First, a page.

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A Basket of Goodies for White House Bashers

24 May 2002

The news coming out of the United States this month would be funny - ripe for a Michael Moore-style send-up - if it all weren't just so ugly and tragic. To recap:

In early May, U.S. delegates to a United Nations summit on children's rights helped to hijack the official concluding declaration. First, by forcing the summit to eliminate a provision that opposed the execution of children. Then, with the support of Iran, Iraq, Sudan, Libya, Syria and the Vatican, it insisted that any references to the rights of the world's children to "reproductive health services and education" be removed.

The resulting stand-off with other nations, as well as AIDS and women's health NGOs, was finally resolved by dropping the word "services" (which to some delegates read as an endorsement of abortion, never mind that abortion is legal in the United States) and the addition of a specific endorsement of sexual abstinence - much to the dismay of those who know that abstinence is of little use to the millions of girls worldwide who are forced into prostitution, or married before they are 18, often in nations where women's rights are negligible and AIDS is on the rise.

Then, the following week, there was the amazing optics of President George W. Bush denouncing Fidel Castro while he was seated next to Malaysian Prime Minister Mahathir Mohamad, a new friend of the White House in its "War on Terror".

Obviously, there's something less than credible about Bush criticizing Cuba - to be fair, for some valid reasons - while he's recently embraced undemocratic and human rights-challenged leaders like Chinese President Jiang Zemin and the Saudi royal family.

But even more stunning is that Bush slammed Castro in front of Malaysia's Mahathir, whose party has ruled since 1957 with a dubious human rights record that includes limits on free press, as well as questionable election practices.

Mahathir is also renowned for publicly blaming Jews for Asia's past financial woes, for giving ethnic Malays legal preference over Malaysia's ethnic Chinese minority, and for sentencing political rival Anwar Ibrahim to 15 years in prison in 1998 for sodomy and corruption - charges widely believed to be false.

Next comes the battle in Congress over presidential secrecy. First up is Enron - as I write this, a Senate committee is preparing to subpoena the White House for Enron-related information. Some of Enron's ties to the top Republicans are already known, including the fact that former chair and CEO Ken Lay was one of George W.'s biggest campaign donors. But the White House counsel is dragging its heels on releasing further information, claiming it doesn't want to compromise protected presidential decision-making processes.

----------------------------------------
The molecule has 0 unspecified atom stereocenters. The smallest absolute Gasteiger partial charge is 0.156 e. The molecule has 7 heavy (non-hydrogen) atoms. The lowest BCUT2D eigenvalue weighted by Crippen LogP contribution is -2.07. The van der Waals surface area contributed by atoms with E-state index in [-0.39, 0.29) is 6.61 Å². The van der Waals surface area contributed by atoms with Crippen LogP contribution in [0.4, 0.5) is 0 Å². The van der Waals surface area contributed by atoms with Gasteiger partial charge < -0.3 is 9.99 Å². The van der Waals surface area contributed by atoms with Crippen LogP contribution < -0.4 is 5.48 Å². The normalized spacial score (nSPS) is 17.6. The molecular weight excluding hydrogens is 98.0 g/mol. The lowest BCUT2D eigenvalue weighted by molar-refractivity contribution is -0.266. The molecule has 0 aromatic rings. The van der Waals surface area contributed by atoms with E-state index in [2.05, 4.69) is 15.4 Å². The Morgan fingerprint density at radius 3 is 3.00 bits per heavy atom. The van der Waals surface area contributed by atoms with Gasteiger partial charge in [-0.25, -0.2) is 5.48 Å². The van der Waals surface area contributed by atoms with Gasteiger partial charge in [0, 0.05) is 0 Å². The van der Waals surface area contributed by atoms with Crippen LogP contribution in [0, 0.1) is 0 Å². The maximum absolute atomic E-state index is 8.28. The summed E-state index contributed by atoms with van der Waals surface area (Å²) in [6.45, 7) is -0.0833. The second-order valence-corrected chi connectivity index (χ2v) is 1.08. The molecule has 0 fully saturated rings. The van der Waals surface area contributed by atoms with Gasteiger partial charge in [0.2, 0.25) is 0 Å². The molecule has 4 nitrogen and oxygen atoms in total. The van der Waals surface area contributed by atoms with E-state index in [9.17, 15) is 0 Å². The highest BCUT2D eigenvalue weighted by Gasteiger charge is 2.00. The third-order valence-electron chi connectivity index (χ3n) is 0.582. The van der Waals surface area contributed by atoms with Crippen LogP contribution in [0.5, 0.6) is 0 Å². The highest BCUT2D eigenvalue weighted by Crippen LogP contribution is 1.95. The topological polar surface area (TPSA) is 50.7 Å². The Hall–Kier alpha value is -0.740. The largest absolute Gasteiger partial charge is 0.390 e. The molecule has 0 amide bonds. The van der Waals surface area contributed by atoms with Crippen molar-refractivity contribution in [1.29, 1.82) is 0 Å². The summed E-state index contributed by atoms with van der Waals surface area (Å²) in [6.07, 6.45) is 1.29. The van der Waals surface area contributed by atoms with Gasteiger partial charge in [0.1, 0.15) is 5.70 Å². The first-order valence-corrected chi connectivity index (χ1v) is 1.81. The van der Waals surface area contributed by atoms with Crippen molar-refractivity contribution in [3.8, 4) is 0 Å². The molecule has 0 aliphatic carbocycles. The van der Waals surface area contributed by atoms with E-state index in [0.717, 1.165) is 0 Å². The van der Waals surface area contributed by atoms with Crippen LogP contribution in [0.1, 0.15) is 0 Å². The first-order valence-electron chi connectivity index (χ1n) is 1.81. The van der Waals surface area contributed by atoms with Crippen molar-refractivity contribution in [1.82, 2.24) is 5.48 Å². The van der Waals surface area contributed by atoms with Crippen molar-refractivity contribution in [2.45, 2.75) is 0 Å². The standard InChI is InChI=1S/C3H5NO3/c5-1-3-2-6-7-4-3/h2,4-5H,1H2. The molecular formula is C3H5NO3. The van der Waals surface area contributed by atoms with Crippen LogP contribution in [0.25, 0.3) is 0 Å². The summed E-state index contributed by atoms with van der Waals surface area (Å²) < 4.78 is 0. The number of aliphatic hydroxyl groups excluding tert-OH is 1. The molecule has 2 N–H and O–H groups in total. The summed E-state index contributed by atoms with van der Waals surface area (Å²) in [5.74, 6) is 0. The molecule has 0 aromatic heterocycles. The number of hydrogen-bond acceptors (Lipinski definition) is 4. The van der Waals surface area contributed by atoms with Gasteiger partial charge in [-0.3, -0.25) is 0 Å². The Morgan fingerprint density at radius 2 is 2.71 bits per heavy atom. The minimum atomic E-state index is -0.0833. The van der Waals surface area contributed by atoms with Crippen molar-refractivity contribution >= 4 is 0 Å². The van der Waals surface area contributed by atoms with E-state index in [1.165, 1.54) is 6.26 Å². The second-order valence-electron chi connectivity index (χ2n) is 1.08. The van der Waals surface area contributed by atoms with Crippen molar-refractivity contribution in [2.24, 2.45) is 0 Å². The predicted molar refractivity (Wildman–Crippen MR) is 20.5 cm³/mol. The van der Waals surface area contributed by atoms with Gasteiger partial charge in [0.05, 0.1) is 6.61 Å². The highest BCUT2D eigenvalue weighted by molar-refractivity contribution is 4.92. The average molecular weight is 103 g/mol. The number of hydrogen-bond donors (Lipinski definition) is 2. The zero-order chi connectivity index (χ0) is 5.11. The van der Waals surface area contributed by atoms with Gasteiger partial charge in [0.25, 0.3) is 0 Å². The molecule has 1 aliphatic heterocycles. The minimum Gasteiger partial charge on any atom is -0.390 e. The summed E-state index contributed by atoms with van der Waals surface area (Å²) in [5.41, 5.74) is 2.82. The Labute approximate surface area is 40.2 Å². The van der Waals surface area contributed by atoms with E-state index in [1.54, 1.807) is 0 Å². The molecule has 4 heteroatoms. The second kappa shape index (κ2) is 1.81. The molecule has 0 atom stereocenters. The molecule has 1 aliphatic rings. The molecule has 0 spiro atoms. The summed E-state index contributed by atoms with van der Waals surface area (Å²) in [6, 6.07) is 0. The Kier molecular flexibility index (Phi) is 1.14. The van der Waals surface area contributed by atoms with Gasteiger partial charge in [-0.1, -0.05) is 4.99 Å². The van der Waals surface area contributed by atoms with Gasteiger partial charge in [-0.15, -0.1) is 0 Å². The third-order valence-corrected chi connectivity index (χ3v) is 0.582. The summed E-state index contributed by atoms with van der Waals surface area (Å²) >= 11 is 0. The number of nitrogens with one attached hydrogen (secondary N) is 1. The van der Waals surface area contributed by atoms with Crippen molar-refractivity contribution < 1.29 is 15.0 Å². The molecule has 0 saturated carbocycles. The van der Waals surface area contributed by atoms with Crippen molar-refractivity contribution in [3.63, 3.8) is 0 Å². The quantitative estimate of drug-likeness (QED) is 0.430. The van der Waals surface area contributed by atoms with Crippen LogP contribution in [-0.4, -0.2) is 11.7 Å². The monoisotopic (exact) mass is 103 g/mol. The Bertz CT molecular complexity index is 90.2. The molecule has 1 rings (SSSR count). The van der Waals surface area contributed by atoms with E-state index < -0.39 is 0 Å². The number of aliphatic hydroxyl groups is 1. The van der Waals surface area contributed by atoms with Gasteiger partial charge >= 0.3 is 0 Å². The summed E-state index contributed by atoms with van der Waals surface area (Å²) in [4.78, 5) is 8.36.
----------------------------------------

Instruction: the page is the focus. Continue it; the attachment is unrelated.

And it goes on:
This comes as no surprise. This White House has always been pathologically secretive. Last November, for instance, Bush issued an executive order that grants sitting presidents, former presidents and family members expansive privileges to block the release of past presidential records.

Which brings me to the biggest issue of the past two weeks, the question of how much was known about the Sept. 11 terrorist attacks before they happened and why this information was hoarded by various intelligence and government agencies.

The battles currently being waged in Congress and the media aside, what's so troubling isn't that Bush, or the CIA, or FBI, or whomever could have prevented the attacks. As much as they've been revealed, the pre-Sept. 11 warnings weren't that specific, and what could the government have done, anyway? Shut down every airport indefinitely? Arrest every Arab flight school student?

But what is certain, and what is unnerving, is that the government lied repeatedly in the last eight months every time it said there were "no warnings" of the attack.

And that it lied for reasons of political gain, to protect its own butt, to whip up fear, to gain support for its egregious homeland security campaign and for its war on Afghanistan. And that it continues to block access to pre-Sept. 11 briefings and to reject calls for an independent investigation.

Finally, comes the recent, convenient and coincidental, flood of fearmongering warnings from the White House of further "inevitable," "certain," and "imminent" terrorist attacks that will happen sometime, somewhere, maybe at the Statue of Liberty, or maybe somewhere else, maybe a suicide bomber, we'll let you know, but stay alert, or something.

Execution, abstinence, dictators, Enron, and 9/11 secrets and lies. It's been a busy month. I'm exhausted just writing about it - and May isn't over yet.

Rachel Giese
Published in the Toronto Star © 1996-2002. Toronto Star Newspapers Limited

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